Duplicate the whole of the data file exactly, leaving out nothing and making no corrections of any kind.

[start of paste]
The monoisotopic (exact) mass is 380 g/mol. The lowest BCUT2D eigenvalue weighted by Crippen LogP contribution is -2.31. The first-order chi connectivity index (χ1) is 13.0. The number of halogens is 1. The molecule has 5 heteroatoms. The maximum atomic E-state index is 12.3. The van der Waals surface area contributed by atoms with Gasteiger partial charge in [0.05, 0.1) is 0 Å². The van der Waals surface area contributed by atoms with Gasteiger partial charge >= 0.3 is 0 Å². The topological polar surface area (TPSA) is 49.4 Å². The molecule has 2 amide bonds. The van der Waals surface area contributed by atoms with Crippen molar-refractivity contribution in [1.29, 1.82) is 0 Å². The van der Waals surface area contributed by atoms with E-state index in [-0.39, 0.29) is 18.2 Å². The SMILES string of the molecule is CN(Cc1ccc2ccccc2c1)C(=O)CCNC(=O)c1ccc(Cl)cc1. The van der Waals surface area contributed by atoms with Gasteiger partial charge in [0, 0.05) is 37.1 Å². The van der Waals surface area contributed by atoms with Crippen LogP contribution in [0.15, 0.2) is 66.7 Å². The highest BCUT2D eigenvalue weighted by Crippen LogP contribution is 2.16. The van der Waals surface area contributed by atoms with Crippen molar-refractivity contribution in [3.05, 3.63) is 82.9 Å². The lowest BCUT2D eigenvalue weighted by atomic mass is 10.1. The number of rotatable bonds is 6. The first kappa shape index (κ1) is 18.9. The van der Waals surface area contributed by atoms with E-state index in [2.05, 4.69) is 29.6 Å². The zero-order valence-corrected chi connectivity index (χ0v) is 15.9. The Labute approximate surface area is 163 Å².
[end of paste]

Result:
The monoisotopic (exact) mass is 380 g/mol. The lowest BCUT2D eigenvalue weighted by Crippen LogP contribution is -2.31. The first-order chi connectivity index (χ1) is 13.0. The number of halogens is 1. The molecule has 5 heteroatoms. The maximum atomic E-state index is 12.3. The van der Waals surface area contributed by atoms with Gasteiger partial charge in [0.05, 0.1) is 0 Å². The van der Waals surface area contributed by atoms with Gasteiger partial charge >= 0.3 is 0 Å². The topological polar surface area (TPSA) is 49.4 Å². The molecule has 2 amide bonds. The van der Waals surface area contributed by atoms with Crippen molar-refractivity contribution in [1.29, 1.82) is 0 Å². The van der Waals surface area contributed by atoms with E-state index in [-0.39, 0.29) is 18.2 Å². The SMILES string of the molecule is CN(Cc1ccc2ccccc2c1)C(=O)CCNC(=O)c1ccc(Cl)cc1. The van der Waals surface area contributed by atoms with Gasteiger partial charge in [0, 0.05) is 37.1 Å². The van der Waals surface area contributed by atoms with Crippen LogP contribution in [0.15, 0.2) is 66.7 Å². The highest BCUT2D eigenvalue weighted by Crippen LogP contribution is 2.16. The van der Waals surface area contributed by atoms with Crippen molar-refractivity contribution in [3.05, 3.63) is 82.9 Å². The lowest BCUT2D eigenvalue weighted by atomic mass is 10.1. The number of rotatable bonds is 6. The first kappa shape index (κ1) is 18.9. The van der Waals surface area contributed by atoms with E-state index in [2.05, 4.69) is 29.6 Å². The zero-order valence-corrected chi connectivity index (χ0v) is 15.9. The Labute approximate surface area is 163 Å².